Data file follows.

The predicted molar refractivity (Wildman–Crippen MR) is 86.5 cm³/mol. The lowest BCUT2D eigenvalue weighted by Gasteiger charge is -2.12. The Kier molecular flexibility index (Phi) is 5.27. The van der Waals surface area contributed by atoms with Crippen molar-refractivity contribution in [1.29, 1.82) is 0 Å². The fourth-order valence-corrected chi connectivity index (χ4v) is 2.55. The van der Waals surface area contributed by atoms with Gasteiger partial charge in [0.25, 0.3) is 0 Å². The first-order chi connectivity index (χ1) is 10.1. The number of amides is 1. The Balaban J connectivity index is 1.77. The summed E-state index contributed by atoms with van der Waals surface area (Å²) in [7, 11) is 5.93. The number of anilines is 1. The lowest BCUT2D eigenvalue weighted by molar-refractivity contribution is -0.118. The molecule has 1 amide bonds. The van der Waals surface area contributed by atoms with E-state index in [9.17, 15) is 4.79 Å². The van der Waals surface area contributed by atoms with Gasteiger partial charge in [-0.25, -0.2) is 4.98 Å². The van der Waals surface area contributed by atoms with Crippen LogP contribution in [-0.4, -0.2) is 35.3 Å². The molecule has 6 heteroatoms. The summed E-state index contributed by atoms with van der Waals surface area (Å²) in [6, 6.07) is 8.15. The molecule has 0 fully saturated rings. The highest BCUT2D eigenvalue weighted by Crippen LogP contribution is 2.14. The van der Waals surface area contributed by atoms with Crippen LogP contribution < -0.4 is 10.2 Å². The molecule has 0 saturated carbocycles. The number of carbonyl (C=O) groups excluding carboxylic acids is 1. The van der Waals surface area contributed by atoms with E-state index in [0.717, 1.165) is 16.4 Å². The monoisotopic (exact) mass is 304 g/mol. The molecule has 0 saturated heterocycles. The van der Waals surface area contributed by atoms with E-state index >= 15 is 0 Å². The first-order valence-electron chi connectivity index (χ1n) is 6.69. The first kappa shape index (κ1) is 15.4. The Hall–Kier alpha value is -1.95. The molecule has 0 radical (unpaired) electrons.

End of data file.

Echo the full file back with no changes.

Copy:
The predicted molar refractivity (Wildman–Crippen MR) is 86.5 cm³/mol. The lowest BCUT2D eigenvalue weighted by Gasteiger charge is -2.12. The Kier molecular flexibility index (Phi) is 5.27. The van der Waals surface area contributed by atoms with Crippen molar-refractivity contribution in [1.29, 1.82) is 0 Å². The fourth-order valence-corrected chi connectivity index (χ4v) is 2.55. The van der Waals surface area contributed by atoms with Gasteiger partial charge in [0.25, 0.3) is 0 Å². The first-order chi connectivity index (χ1) is 10.1. The number of amides is 1. The Balaban J connectivity index is 1.77. The summed E-state index contributed by atoms with van der Waals surface area (Å²) in [7, 11) is 5.93. The number of anilines is 1. The lowest BCUT2D eigenvalue weighted by molar-refractivity contribution is -0.118. The molecule has 1 amide bonds. The van der Waals surface area contributed by atoms with E-state index in [9.17, 15) is 4.79 Å². The van der Waals surface area contributed by atoms with Gasteiger partial charge in [-0.25, -0.2) is 4.98 Å². The van der Waals surface area contributed by atoms with Crippen LogP contribution in [-0.4, -0.2) is 35.3 Å². The molecule has 6 heteroatoms. The summed E-state index contributed by atoms with van der Waals surface area (Å²) in [6, 6.07) is 8.15. The molecule has 0 fully saturated rings. The highest BCUT2D eigenvalue weighted by Crippen LogP contribution is 2.14. The van der Waals surface area contributed by atoms with Crippen LogP contribution < -0.4 is 10.2 Å². The molecule has 0 saturated carbocycles. The number of carbonyl (C=O) groups excluding carboxylic acids is 1. The van der Waals surface area contributed by atoms with E-state index in [0.717, 1.165) is 16.4 Å². The monoisotopic (exact) mass is 304 g/mol. The molecule has 0 saturated heterocycles. The van der Waals surface area contributed by atoms with E-state index >= 15 is 0 Å². The first-order valence-electron chi connectivity index (χ1n) is 6.69. The first kappa shape index (κ1) is 15.4. The Hall–Kier alpha value is -1.95. The molecule has 0 radical (unpaired) electrons.